@article{747b44a6a3b84f87a931c7a6c4f7e22b,

title = "Strategic models of sovereign-debt renegotiations",

abstract = "The sovereign-debt literature has often implicitly assumed that all the power in the bargaining game between debtor and creditor lies with the latter. This paper explores that assumption by analyzing three game-theoretic models of debt renegotiations. In two of the models, both of which are built on the traditional one-sector growth model, all the subgame-perfect equilibria have an extreme form in which the game's surplus is captured by the creditor. The third game has many subgame-perfect equilibria that do not have this feature, however. The roles of various assumptions in all three games are examined.",

author = "Raquel Fernandez",

note = "Funding Information: Proof of Proposition 3.3. Suppose (ii, 6) is a subgame-perfect strategy combination for G3( e, Do) with Do> e, in the play of which A makes one forgiveness in period 0, B repays optimally thereafter (under the assumption that there will be no further acts of forgiveness forthcoming), and B obtains her maximin payoff. LetrepaymentendinperiodT NotethatT?;1sinceu(z)+f3Z>u(e)(I-13)-1.Considerthelasttwopayments in this sequence, T -1 and T. Since under (a, 6) B repays Do - fo (with interest) without expecting any further actsofforgiveness,bmusthavePT=eandPT-I=DT-1- e(l+r)~e(fromconcavityofuandz?;e). LetB deviatebyreducingPT-IbyE(l+-r',where0<E<e[l-a(l+r)](1+-r'.sothatnow DT=e+E. Ifatthe next A-move, a makes an act of forgiveness fT smaller than E, A's payoff against 6 cannot exceed the discounted value of what B would repay if B assumed no further acts of forgiveness were forthcoming (since, by the Corollary, the play of (a, 6) must have repayment end with a payment of e), i.e, B will make payments of at most PT = (I + r)-t re + E(1 + r) - fT < (1- a)e and PT+ 1 = e. Hence A's payoff (discounted to T) from [r < E against 6 is strictly smaller than e. By forgiving E, on the other hand, A's payoff against 6 is e, since, by the Corollary, B repays e immediately. Consequently, the reduction of PT-I by E is a profitable deviation for B, and hence (a, 6) is not subgame perfect. II ProofofProposition3.4. IfAmakesaninitialactofforgivenessofsizefosuchthatDo-fo>e,thenA's payoff cannot exceed (Do - fo - e( 1+ r)-1) + ae < e, since by the Corollary at every subgame-perfect equilibrium the last payment made by B must be e whenever a B-subgame commences with D - f> e. By forgiving fo such that Do-fo = e, on the other hand, A's payoff in every subgame-perfect equilibrium of the continuation game is e, again by the corollary. Hence A must forgive the debt down to e in every subgame-perfect equilibrium (when the initial condition is as given above), and B's payoff is thus greater than her maximin payoff. II Acknowledgements. This paper is mainly a synthesis of our two working papers listed in the references. We wish to thank John Moore, Ken Rogoff, Ariel Rubinstein, members of the audiences at several seminars, and the referees for helpful comments. Financial support was provided by National Science Foundation Grants SES86-03550, SES88-08362 and SES89-08390.",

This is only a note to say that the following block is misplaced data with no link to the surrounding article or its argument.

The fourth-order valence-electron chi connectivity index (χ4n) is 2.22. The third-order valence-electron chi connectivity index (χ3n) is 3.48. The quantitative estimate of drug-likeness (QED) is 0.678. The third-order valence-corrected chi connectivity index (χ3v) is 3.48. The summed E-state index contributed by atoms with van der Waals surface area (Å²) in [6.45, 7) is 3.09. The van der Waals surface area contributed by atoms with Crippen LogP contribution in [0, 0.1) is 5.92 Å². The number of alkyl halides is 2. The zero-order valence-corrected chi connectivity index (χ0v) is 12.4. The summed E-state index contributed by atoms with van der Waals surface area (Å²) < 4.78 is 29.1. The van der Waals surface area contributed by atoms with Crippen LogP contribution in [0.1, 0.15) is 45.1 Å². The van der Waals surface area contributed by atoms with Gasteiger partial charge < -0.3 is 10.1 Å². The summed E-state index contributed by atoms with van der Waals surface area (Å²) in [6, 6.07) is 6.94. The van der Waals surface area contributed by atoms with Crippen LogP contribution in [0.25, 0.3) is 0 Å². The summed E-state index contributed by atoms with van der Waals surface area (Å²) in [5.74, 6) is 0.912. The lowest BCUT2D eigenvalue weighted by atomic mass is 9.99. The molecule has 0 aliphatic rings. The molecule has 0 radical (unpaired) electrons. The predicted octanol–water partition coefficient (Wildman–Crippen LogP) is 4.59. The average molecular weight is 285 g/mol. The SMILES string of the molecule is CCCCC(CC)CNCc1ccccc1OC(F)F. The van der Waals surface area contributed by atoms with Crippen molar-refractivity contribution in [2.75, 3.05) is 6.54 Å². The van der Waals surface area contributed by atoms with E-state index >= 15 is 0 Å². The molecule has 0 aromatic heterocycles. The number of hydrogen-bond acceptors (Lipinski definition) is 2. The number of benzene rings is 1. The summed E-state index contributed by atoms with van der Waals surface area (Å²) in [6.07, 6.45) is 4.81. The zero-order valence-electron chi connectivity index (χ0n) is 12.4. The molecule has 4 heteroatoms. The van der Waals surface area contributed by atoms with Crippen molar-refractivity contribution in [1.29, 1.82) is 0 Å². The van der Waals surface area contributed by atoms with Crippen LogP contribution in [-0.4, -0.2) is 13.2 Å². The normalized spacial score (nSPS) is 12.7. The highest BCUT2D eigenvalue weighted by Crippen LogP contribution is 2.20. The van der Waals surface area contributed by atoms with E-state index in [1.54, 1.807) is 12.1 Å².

year = "1990",

month = jul,

doi = "10.2307/2298017",

language = "English (US)",

volume = "57",

pages = "331--349",

journal = "Review of Economic Studies",

issn = "0034-6527",

publisher = "Oxford University Press",

number = "3",

}